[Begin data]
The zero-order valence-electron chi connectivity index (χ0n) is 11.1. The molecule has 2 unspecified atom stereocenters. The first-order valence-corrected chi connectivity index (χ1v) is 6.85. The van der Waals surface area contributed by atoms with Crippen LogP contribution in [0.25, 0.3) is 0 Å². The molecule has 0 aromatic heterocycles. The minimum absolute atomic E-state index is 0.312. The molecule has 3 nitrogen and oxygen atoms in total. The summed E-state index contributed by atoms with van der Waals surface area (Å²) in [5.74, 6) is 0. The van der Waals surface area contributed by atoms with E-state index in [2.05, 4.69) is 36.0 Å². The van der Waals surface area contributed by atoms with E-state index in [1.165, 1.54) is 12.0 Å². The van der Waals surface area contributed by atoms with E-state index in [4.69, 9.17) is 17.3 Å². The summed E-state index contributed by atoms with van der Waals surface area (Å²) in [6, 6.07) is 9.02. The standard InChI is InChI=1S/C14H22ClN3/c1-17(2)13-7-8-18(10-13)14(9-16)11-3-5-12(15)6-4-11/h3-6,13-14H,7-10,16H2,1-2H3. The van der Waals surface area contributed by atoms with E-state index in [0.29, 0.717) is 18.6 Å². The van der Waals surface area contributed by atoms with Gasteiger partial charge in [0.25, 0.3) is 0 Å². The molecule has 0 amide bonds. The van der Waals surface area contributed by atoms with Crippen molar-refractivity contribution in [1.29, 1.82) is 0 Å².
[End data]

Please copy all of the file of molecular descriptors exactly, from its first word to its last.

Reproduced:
The zero-order valence-electron chi connectivity index (χ0n) is 11.1. The molecule has 2 unspecified atom stereocenters. The first-order valence-corrected chi connectivity index (χ1v) is 6.85. The van der Waals surface area contributed by atoms with Crippen LogP contribution in [0.25, 0.3) is 0 Å². The molecule has 0 aromatic heterocycles. The minimum absolute atomic E-state index is 0.312. The molecule has 3 nitrogen and oxygen atoms in total. The summed E-state index contributed by atoms with van der Waals surface area (Å²) in [5.74, 6) is 0. The van der Waals surface area contributed by atoms with E-state index in [2.05, 4.69) is 36.0 Å². The van der Waals surface area contributed by atoms with E-state index in [1.165, 1.54) is 12.0 Å². The van der Waals surface area contributed by atoms with E-state index in [4.69, 9.17) is 17.3 Å². The summed E-state index contributed by atoms with van der Waals surface area (Å²) in [6, 6.07) is 9.02. The standard InChI is InChI=1S/C14H22ClN3/c1-17(2)13-7-8-18(10-13)14(9-16)11-3-5-12(15)6-4-11/h3-6,13-14H,7-10,16H2,1-2H3. The van der Waals surface area contributed by atoms with E-state index in [0.29, 0.717) is 18.6 Å². The van der Waals surface area contributed by atoms with Gasteiger partial charge in [0.25, 0.3) is 0 Å². The molecule has 0 amide bonds. The van der Waals surface area contributed by atoms with Crippen molar-refractivity contribution in [1.29, 1.82) is 0 Å².